1971 BSA A65 Lightning 650
Each year, the month of March brings the end of winter, the renewal of spring and the Daytona 200. The big race, of course, is only one of the attractions at Speed Week — the Rat’s Hole saloon, half-naked women, riding on the sand, alcoholic indiscretion and the classic bike auction round things out nicely. Not to mention a healthy dose of that Florida sunshine.
Fleeing winter’s last gasp, I found myself at ‘The Beach’ in 1999, in fresh possession of two old BSA’s, a Thunderbolt and a Lightning, both rough around the edges, running, and cheap. Just my type, you might say.
Upon returning to Pennsylvania, I cherry-picked all of the best components onto one frame and had myself a useable Lightning, one of my dream bikes from back in the day. The remaining bits made up a rougher-but-running Thunderbolt, which was sold locally to recoup some of the initial investment. The secondary investment is often where the major expenses lay, however, and over the years, my typical financially-irrational restoration process took place.
The top end and transmission were overhauled, with bugs exposed and exterminated. New shocks, fork tubes, tires, and cables were supplemented with mufflers and an electronic ignition. A ‘home market’ four-gallon fuel tank has replaced the diminutive original, adding range and duration. British Racing Green livery, adorned with a Thruxton stripe, add beauty and riding enjoyment. Was it worth it?
RetroTours’ motto could be: “We lose money on every bike, but we make it up in volume”. Sometimes it is best to ignore the dollars-and-cents terms and just enjoy the historical significance, aesthetics and riding sensations (I keep telling myself). In 1971, BSA and Triumph abandoned their tried-and-true frame design for the (in)famous ‘oil in frame’ layout. There were two basic problems with the initial re-design which, incidentally, looked far superior on paper.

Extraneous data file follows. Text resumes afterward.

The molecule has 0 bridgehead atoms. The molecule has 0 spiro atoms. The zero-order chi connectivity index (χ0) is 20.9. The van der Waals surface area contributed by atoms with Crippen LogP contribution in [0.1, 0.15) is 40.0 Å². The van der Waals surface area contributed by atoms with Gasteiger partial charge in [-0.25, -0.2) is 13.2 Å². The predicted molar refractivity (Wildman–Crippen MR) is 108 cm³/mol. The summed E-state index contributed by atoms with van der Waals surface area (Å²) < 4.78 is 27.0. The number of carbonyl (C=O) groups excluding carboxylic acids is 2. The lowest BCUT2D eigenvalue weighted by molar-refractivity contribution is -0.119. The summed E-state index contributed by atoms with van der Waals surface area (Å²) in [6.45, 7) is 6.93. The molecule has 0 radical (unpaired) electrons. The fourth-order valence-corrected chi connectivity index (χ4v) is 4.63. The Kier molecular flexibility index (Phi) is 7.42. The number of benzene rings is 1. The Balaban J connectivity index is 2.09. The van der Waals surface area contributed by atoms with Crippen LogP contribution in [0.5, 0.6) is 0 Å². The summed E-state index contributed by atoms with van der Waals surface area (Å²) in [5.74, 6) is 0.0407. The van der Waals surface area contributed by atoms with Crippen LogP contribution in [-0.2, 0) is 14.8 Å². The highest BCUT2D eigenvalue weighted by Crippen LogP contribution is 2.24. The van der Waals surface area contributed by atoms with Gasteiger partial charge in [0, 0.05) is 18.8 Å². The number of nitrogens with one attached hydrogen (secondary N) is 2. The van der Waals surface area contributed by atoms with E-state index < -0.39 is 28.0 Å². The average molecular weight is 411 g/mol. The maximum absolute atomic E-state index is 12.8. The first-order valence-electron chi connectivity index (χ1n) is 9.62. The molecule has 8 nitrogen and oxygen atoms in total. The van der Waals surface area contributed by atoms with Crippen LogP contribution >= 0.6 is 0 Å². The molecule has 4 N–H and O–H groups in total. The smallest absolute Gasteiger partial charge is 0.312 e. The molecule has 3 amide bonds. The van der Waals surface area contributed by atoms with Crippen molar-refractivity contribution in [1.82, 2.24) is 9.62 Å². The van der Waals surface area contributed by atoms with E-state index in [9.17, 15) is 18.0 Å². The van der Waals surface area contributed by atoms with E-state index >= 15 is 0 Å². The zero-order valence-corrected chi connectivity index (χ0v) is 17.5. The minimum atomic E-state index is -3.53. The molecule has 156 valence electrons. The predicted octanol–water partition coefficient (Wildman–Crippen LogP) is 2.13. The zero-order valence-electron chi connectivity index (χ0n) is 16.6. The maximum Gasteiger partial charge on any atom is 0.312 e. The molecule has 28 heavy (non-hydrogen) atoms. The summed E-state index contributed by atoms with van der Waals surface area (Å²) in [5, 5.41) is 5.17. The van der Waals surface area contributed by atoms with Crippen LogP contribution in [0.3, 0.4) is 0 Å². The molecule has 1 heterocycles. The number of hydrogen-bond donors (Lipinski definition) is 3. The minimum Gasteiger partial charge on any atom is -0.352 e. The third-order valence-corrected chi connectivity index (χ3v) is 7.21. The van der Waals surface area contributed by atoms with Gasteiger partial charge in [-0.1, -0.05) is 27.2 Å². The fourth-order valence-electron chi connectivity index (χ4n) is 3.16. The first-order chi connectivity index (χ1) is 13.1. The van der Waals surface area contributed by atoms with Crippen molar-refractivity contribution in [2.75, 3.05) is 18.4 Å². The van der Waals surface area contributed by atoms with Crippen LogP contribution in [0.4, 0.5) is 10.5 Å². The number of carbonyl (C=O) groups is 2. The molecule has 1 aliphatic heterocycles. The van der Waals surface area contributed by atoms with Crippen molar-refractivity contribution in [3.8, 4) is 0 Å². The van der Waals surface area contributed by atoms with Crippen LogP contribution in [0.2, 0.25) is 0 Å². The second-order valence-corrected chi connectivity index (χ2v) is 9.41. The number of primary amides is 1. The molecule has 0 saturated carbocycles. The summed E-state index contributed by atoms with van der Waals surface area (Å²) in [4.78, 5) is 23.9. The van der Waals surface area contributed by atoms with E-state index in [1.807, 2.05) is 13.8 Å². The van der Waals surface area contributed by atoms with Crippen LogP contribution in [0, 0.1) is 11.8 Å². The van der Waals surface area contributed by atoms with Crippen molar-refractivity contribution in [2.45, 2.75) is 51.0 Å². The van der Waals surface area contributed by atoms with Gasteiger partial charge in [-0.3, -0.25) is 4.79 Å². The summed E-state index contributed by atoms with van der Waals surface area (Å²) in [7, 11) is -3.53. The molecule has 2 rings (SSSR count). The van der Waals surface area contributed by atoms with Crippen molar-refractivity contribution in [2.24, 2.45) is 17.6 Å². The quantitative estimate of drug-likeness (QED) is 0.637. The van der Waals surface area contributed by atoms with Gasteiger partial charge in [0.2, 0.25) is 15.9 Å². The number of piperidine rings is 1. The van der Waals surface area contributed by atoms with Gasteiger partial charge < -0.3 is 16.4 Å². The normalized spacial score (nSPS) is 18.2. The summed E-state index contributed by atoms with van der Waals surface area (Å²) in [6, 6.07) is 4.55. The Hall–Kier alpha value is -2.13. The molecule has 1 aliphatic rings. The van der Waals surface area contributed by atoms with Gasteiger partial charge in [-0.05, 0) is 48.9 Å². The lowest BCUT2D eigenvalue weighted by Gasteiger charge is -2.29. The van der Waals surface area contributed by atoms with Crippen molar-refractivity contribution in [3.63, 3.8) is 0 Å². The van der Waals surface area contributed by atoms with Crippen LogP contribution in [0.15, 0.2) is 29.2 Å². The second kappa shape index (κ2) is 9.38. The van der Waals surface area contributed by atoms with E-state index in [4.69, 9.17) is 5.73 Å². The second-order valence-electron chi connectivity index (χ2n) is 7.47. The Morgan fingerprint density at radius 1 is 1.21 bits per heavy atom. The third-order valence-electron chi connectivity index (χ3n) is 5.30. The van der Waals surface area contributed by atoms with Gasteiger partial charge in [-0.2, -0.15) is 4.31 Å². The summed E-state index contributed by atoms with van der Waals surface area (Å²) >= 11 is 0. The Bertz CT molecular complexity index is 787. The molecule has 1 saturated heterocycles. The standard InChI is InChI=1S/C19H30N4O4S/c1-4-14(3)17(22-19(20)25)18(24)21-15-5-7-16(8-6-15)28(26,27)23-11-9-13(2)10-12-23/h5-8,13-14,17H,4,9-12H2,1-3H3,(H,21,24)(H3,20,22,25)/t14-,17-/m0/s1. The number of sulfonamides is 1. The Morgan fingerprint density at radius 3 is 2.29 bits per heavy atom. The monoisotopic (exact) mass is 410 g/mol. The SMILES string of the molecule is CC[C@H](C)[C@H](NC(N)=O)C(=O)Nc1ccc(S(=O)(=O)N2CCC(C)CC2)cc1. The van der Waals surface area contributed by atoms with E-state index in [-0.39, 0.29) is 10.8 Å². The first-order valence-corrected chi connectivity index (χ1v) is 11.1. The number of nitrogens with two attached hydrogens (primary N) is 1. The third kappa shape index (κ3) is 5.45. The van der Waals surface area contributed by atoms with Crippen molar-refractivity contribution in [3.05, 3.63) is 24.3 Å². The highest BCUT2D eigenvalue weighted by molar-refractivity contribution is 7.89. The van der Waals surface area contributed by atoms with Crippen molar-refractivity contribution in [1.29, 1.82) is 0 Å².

First, the seat height launched to over 34 inches, putting the ground out of reach for most riders. Second minor detailthe engine would not fit in the frame. Once the factory corrected these oversights things worked OK, even though the oil capacity and seat padding had to be reduced a little.
A Good Thing that remained unchanged was the BSA ‘power egg’, so called because of its streamlined shape. One of the most attractive engines ever, it produced a great sound and respectable power, with easy kick-starting and a smoothness uncharacteristic of a big vertical twin.
As a package, the Lightning is an everyman’s bike for everyday use. Not the fastest or flashiest but it gets the job done, and its spot-on steering geometry and light weight endear this machine to all who ride it. Brakes and suspension could politely be called adequate, and the pretty conical-hub front brake was sometimes referred to as a ‘comical’ hub due to its spotty friction.
Like most British bikes of yore, though, once a knowledgeable individual has rebuilt practically everything with great care, it works pretty darn well for a while. The Lightning may lack in comparison to new bikes in absolute reliability, smoothness, or oil-tightness. At the right pace and on the right road, however, its comfortable riding position and natural beauty are intoxicating, as is the sheer pleasure of riding a torquey 45-horsepower motorcycle that weighs less than 400 pounds and steers properly.
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